Their metalurgist told me that their alloy number 915 is whiter than
the ever-so-slightly-yellow 930 I have been using, without being too
much harder. It definitely is whiter, but I have only used it once
so I don’t have much experience. Like Jim Binion I really like
palladium white. I use it in wire and sheet form, but have not cast
any. Contrast with other colors is a big issue for me. You can see
what I am doing with it at

http://www.celtarts.com/Rings/frame_rings.htm

Steve Walker


#7

I’ve never heard of tin being used as a whitening agent in white
gold alloys…

Andy


#8
The high nickel goods are very difficult to work with, they are
very hard prone to cracking and a pita to cast. 

Introduced to it by Andy Cooperman on this forum, Winter White gold
alloy by David Fell has reduced my problems with nickel white gold.
Cracking has not been a problem, and my diamond setter has not
complained, and some setting has been flush setting. I have been
able to do significant bending of ring shanks without cracking, as I
cast a ring as it comes out of a rubber mold, and it is easier clean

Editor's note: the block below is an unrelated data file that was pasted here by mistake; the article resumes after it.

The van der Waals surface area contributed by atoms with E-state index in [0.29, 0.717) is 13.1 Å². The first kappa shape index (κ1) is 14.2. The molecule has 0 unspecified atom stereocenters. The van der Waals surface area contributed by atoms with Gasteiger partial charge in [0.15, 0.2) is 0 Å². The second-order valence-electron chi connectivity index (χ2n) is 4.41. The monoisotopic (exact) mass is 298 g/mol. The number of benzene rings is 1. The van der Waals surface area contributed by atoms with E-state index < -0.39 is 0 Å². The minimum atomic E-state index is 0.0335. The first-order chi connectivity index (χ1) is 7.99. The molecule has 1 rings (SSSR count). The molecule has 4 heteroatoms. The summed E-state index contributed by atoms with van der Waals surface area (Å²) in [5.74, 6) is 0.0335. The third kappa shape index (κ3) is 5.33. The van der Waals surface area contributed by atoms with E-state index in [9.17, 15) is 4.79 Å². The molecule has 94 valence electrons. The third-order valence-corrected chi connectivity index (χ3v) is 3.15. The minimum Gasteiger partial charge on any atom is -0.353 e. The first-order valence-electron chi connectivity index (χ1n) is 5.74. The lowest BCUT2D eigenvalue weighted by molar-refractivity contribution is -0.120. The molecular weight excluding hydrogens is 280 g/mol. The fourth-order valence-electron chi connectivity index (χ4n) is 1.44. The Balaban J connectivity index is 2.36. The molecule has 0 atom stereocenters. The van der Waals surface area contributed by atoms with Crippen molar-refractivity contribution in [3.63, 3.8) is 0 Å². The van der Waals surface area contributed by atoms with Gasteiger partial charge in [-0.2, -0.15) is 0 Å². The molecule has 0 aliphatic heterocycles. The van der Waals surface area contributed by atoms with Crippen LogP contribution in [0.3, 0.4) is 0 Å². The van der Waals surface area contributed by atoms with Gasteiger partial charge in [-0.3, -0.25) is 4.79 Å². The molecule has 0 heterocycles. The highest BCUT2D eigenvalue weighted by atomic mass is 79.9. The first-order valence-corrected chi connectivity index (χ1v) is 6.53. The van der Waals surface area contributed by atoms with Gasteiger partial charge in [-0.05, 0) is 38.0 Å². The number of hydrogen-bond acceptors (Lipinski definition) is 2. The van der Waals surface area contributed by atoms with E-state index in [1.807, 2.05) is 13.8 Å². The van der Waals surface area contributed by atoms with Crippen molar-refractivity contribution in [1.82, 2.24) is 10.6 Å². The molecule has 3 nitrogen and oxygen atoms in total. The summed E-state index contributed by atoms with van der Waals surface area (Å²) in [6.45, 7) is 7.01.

up for me to size after casting. I have rolled it and pulled white
and had less problems than with traditional white gold alloys.
Casting temp is 975-1000 F for the flask.

Richard Hart


#9

James, I usually read your contributions, I find that most of your
to be of great value to a lot of novice jewelry
professionals ( some of your thoughts may be a little advanced for
some newbies and me). The debate over white gold alloy seems to be
the never ending story. In the last few years many new alloys are
appearing on the market. Many of them are formulated for easy
casting, but look very yellowish and have the properties of
mud.These really need to be plated. I have had a number of
complaints from customers about the yellowish color of the white
gold, so I rhodium plate. Also I am coming across some low end third
world manufactured Bling Bling that is both nickle plated with a
dash of rhodium over it. What a pain. Nickle seems to cover casting
issues a little more effectively than rhodium. I think they may
flash it with rhodium just to tell the buyers its rhodium plated,
and possibly to try and reduce the reaction some folks experience. A
very good source of is in the Stuller catalog. They show
a scale of the whiteness of the white alloys they market, and the
temperatures for casting.I have experimented with a number of these
products. One of the newer ones I really like from Stuller is the
X1. It has an unusually high casting temp, and takes a little time
to learn its particulars properties. My first attempt at casting it
was completely successful. I hope Stuller will jump in on this, as I